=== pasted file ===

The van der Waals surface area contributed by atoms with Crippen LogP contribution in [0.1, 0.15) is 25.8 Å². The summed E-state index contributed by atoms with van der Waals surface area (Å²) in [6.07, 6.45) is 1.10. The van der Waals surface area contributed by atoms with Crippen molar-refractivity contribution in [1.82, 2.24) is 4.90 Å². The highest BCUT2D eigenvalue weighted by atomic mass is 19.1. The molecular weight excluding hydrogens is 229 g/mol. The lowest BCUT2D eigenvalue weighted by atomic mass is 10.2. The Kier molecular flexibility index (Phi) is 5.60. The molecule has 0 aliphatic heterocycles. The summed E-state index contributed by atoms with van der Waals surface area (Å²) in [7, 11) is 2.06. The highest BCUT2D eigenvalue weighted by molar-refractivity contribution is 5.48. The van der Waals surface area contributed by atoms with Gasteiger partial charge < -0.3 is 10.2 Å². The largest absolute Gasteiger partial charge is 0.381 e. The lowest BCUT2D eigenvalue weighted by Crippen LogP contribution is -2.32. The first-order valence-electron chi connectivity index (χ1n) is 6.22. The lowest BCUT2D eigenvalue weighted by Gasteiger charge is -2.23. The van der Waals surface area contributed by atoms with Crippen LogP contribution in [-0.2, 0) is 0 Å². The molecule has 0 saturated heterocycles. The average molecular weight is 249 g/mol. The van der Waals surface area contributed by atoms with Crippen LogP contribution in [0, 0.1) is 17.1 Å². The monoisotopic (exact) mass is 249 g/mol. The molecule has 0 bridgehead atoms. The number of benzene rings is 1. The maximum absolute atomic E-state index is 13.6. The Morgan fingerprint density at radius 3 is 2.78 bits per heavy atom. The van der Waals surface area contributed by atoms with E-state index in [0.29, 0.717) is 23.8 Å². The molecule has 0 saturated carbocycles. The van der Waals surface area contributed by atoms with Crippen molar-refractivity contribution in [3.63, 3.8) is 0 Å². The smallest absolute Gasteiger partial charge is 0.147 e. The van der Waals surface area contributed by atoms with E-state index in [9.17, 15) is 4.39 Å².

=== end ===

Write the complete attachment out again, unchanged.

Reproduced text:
The van der Waals surface area contributed by atoms with Crippen LogP contribution in [0.1, 0.15) is 25.8 Å². The summed E-state index contributed by atoms with van der Waals surface area (Å²) in [6.07, 6.45) is 1.10. The van der Waals surface area contributed by atoms with Crippen molar-refractivity contribution in [1.82, 2.24) is 4.90 Å². The highest BCUT2D eigenvalue weighted by atomic mass is 19.1. The molecular weight excluding hydrogens is 229 g/mol. The lowest BCUT2D eigenvalue weighted by atomic mass is 10.2. The Kier molecular flexibility index (Phi) is 5.60. The molecule has 0 aliphatic heterocycles. The summed E-state index contributed by atoms with van der Waals surface area (Å²) in [7, 11) is 2.06. The highest BCUT2D eigenvalue weighted by molar-refractivity contribution is 5.48. The van der Waals surface area contributed by atoms with Gasteiger partial charge < -0.3 is 10.2 Å². The largest absolute Gasteiger partial charge is 0.381 e. The lowest BCUT2D eigenvalue weighted by Crippen LogP contribution is -2.32. The first-order valence-electron chi connectivity index (χ1n) is 6.22. The lowest BCUT2D eigenvalue weighted by Gasteiger charge is -2.23. The van der Waals surface area contributed by atoms with Crippen LogP contribution in [-0.2, 0) is 0 Å². The molecule has 0 saturated heterocycles. The average molecular weight is 249 g/mol. The van der Waals surface area contributed by atoms with Crippen LogP contribution in [0, 0.1) is 17.1 Å². The monoisotopic (exact) mass is 249 g/mol. The molecule has 0 bridgehead atoms. The number of benzene rings is 1. The maximum absolute atomic E-state index is 13.6. The Morgan fingerprint density at radius 3 is 2.78 bits per heavy atom. The van der Waals surface area contributed by atoms with E-state index in [0.29, 0.717) is 23.8 Å². The molecule has 0 saturated carbocycles. The van der Waals surface area contributed by atoms with Crippen molar-refractivity contribution in [3.63, 3.8) is 0 Å². The smallest absolute Gasteiger partial charge is 0.147 e. The van der Waals surface area contributed by atoms with E-state index in [9.17, 15) is 4.39 Å².